One of the more important aspects of any fracturing treatment is the proppant that is used. In some instances, particularly in deep well applications, the type of proppant used can make a difference between the treatment being an economic success or failure. As job size increases, the price of the proppant becomes a significant percentage of the proppant becomes a significant percentage of the overall treatment cost. This is especially true if the various high strength proppants are to be used.
This paper deals with a fracture permeability study of many of the available low and high strength proppant materials. In each case, fracture proppant materials. In each case, fracture permeability is measured as a function of closure stress. permeability is measured as a function of closure stress. Using the apparatus described in this paper, the relative permeabilities of each proppant are obtained using identical testing procedures. Many current treatments incorporate both frac sand and one of several more expensive high strength proppants. For this reason, special emphasis is placed on test results obtained from mixtures of the high strength proppant and the more economical frac sand. proppant and the more economical frac sand. To illustrate the effect that various proppants or proppant mixtures have on the results obtained from a fracturing treatment, a computer analysis is made. The analysis will indicate the effect of fracture permeability on estimated production increase and the effect of proppant choice on the economics of the treatment. From this analysis and the permeability data reported, guidelines for the choice of a permeability data reported, guidelines for the choice of a proppant or mixture of proppants are set up for proppant or mixture of proppants are set up for shallow, medium and deep well application.
The use of hydraulic fracturing, as a method for increasing well production, has risen significantly in recent years. This trend will continue as it becomes increasingly important to maximize the amount of oil or gas that can be produced from a given well. In the past, most pre-job planning centered around decisions concerning the type of fracturing fluid to be used or the pump rate and treating pressure to be encountered. Little, if any, time has spent on the choice or combinations of proppants to be used. As treatment costs rise, increased design time is being spent on all aspects of the treatment.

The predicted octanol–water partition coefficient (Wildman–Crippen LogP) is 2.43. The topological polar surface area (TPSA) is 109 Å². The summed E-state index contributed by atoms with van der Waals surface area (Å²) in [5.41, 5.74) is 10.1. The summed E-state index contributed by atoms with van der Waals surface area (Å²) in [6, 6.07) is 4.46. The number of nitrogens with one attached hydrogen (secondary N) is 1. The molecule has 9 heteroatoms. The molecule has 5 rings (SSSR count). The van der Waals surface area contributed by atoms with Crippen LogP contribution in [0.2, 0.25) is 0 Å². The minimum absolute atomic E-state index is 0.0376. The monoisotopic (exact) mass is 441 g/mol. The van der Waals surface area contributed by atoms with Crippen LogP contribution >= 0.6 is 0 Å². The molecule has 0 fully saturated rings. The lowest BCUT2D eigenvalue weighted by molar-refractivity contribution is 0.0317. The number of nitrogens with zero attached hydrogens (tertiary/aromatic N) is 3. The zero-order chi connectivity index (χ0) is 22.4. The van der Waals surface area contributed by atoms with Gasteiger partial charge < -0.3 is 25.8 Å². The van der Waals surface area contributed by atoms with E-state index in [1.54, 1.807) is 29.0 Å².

Until recently, there have been relatively few significant changes in the proppants used in hydraulic fracturing. By far the most common proppant consists of a specially screened, high grade sand (usually 10–20 or 20–40 mesh). As well depths increased, it became apparent that higher strength proppants were required. The first such proppant to proppants were required. The first such proppant to gain widespread use was glass beads. Recent advances have resulted in the development of the new sintered bauxite proppant.
In order to take full advantage of all the available proppants, it is necessary to determine certain well parameters, in particular, the amount of closure pressure exerted by the fracture faces on the proppant. Once this value has been calculated, the proppant. Once this value has been calculated, the permeability of the proppant at reservoir conditions permeability of the proppant at reservoir conditions can be evaluated and the economics of the treatment and its results estimated.
Presented in this paper are the relationships between fracture permeability and closure pressures for the following list of proppants:
10–20 and 20–40 Hickory Sand (Heart of Texas or San Saba frac sand)
20–40 St. Peters Deposit (Ottawu or Gopher State frac sand)
12–20 and 20–40 Glass Beads
20–40 Sintered Bauxite
100 Mesh Sand (Oklahoma #1)
Mixtures of Hickory Sand and Glass Beads